Early this morning, residents of Hawaii received an emergency alert on their cell phones and on their television screens: “BALLISTIC MISSILE THREAT INBOUND TO HAWAII. SEEK IMMEDIATE SHELTER.” If that wasn’t enough to spark panic in a state where Cold War-era nuclear-attack alert sirens have been undergoing testing, the warning ended with those five dreaded words: “THIS IS NOT A DRILL.”
Following several minutes of panic and confusion, various authoritative sources confirmed that the alert had been sent in error. Hawaii Congresswoman Tulsi Gabbard took to Twitter to say that she had “confirmed with officials” that there was no ballistic missile threat. U.S. Pacific Command (PACOM) issued a statement noting that the “Earlier message was sent in error,” and that the State of Hawaii would issue a correction. Thirty-eight minutes after the original alert, a second followed: “There is no missile threat or danger to the State of Hawaii. Repeat. False Alarm.” Russian, Chinese, or North Korean intercontinental ballistic missiles (ICBMs) could make it to Hawaii in less than 38 minutes, mind you.
This is, to be clear, a catastrophic error. It quite justifiably undermines the American public’s confidence in the emergency alert system (EAS) and the competence of government authorities. Given President Donald Trump’s emotional volatility and unitary nuclear-launch authority, paired with North Korea’s breakneck technological developments on its ballistic-missiles and nuclear-weapons programs, nuclear anxieties are higher today than at any time since the end of the Cold War. A false alarm, as a result, can inflict serious and undue psychological stress, particularly for Americans already feeling quite vulnerable to an ICBM-armed North Korea.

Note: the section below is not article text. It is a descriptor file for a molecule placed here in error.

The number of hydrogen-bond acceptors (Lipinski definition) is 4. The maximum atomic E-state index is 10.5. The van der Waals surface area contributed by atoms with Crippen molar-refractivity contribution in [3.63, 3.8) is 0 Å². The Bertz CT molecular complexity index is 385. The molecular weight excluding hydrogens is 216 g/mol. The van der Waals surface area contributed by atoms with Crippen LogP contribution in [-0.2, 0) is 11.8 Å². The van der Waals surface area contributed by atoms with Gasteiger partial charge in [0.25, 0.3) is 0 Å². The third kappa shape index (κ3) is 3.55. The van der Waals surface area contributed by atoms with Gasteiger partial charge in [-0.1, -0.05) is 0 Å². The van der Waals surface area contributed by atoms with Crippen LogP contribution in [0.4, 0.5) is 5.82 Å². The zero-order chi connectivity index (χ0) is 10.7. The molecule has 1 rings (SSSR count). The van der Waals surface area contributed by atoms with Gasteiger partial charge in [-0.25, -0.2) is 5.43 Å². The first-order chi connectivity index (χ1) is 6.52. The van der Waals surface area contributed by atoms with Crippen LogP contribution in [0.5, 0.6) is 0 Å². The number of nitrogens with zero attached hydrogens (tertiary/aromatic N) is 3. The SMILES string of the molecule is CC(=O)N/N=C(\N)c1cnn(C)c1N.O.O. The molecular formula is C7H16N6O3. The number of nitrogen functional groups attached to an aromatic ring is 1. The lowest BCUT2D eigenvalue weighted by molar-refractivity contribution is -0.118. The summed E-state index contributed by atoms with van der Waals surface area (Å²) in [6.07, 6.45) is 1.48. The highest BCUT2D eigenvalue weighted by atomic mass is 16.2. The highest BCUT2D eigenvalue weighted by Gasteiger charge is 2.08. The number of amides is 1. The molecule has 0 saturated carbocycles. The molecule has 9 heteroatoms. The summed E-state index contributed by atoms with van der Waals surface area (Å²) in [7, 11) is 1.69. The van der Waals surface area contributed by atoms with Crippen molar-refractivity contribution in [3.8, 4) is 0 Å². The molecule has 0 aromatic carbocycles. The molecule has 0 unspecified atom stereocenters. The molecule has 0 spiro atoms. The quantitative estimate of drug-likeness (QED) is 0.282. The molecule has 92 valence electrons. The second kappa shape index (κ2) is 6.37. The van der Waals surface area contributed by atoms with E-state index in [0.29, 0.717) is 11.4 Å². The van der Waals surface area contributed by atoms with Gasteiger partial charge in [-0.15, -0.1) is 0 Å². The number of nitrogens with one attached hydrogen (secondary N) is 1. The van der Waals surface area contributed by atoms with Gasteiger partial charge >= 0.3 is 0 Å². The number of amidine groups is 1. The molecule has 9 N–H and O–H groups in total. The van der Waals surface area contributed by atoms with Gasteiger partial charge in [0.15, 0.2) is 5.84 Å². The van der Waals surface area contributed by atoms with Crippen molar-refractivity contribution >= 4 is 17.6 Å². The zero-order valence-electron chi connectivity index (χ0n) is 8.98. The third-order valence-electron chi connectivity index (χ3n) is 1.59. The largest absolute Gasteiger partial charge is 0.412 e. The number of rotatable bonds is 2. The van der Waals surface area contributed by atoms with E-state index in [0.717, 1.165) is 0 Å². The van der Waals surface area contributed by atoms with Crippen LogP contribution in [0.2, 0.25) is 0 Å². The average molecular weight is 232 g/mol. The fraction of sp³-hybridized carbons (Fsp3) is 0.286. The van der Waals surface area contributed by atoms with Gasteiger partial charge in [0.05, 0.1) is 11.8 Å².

False alarms of the apocalypse are not a new feature of the nuclear age. Governments have long sought to notify citizens of an incoming nuclear attack. During the Cold War, with the ever-looming, terrifying prospect of nuclear war with the Soviet Union, the U.S. government established an extensive educational and organizational effort to facilitate so-called civil defense—an effort to provide the public with the knowledge it needed to cope with an eventual nuclear attack.
Fortunately, to this day, nuclear weapons have been used just twice, at Hiroshima and Nagasaki in the closing days of World War II. As a result, few public-emergency alerts warning of nuclear attack have been issued in the United States. When they have, they’ve been false. The U.S. public has mostly been spared the anxiety and helpless anguish of a false nuclear-attack notification. But there have been exceptions.
In February 1971, the North American Aerospace Defense Command (NORAD) issued a teletype notification to every American radio and television broadcaster warning of an impending thermonuclear war. It later had to retract the message. Information moved slower at the time from government authorities to the American public; broadcasters largely did not pause their programming to relay the entire message.
In the wake of Saturday’s incident, it will be important for the Pentagon, the Hawaii government, and the Department of Homeland Security, to investigate what went wrong and offer a full public accounting. There …read more
Source:: The Atlantic – Best of